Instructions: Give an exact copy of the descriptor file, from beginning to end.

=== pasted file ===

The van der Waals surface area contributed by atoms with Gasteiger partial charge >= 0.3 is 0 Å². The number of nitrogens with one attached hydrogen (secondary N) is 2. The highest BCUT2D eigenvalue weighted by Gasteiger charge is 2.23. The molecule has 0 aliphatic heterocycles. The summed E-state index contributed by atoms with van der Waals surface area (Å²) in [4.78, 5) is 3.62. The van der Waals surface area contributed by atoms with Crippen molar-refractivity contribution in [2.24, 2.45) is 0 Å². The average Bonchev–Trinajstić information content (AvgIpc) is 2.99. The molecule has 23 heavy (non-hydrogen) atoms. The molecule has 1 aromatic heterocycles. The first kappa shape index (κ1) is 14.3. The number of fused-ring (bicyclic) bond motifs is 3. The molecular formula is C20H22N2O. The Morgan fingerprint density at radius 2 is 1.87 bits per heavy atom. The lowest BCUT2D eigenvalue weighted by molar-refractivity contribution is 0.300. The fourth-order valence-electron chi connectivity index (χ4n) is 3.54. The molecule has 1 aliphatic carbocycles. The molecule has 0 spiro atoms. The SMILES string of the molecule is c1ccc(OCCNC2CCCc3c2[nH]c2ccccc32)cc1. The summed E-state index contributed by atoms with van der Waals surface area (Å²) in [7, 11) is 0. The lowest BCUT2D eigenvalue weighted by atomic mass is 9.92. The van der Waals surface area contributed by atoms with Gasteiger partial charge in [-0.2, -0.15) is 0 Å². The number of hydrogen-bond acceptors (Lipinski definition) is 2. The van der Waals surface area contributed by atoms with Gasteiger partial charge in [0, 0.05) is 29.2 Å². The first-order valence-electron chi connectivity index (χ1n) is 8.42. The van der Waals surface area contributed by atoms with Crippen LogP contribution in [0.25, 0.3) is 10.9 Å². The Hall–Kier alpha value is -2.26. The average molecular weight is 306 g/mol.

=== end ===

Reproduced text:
The van der Waals surface area contributed by atoms with Gasteiger partial charge >= 0.3 is 0 Å². The number of nitrogens with one attached hydrogen (secondary N) is 2. The highest BCUT2D eigenvalue weighted by Gasteiger charge is 2.23. The molecule has 0 aliphatic heterocycles. The summed E-state index contributed by atoms with van der Waals surface area (Å²) in [4.78, 5) is 3.62. The van der Waals surface area contributed by atoms with Crippen molar-refractivity contribution in [2.24, 2.45) is 0 Å². The average Bonchev–Trinajstić information content (AvgIpc) is 2.99. The molecule has 23 heavy (non-hydrogen) atoms. The molecule has 1 aromatic heterocycles. The first kappa shape index (κ1) is 14.3. The number of fused-ring (bicyclic) bond motifs is 3. The molecular formula is C20H22N2O. The Morgan fingerprint density at radius 2 is 1.87 bits per heavy atom. The lowest BCUT2D eigenvalue weighted by molar-refractivity contribution is 0.300. The fourth-order valence-electron chi connectivity index (χ4n) is 3.54. The molecule has 1 aliphatic carbocycles. The molecule has 0 spiro atoms. The SMILES string of the molecule is c1ccc(OCCNC2CCCc3c2[nH]c2ccccc32)cc1. The summed E-state index contributed by atoms with van der Waals surface area (Å²) in [7, 11) is 0. The lowest BCUT2D eigenvalue weighted by atomic mass is 9.92. The van der Waals surface area contributed by atoms with Gasteiger partial charge in [-0.2, -0.15) is 0 Å². The number of hydrogen-bond acceptors (Lipinski definition) is 2. The van der Waals surface area contributed by atoms with Gasteiger partial charge in [0, 0.05) is 29.2 Å². The first-order valence-electron chi connectivity index (χ1n) is 8.42. The van der Waals surface area contributed by atoms with Crippen LogP contribution in [0.25, 0.3) is 10.9 Å². The Hall–Kier alpha value is -2.26. The average molecular weight is 306 g/mol.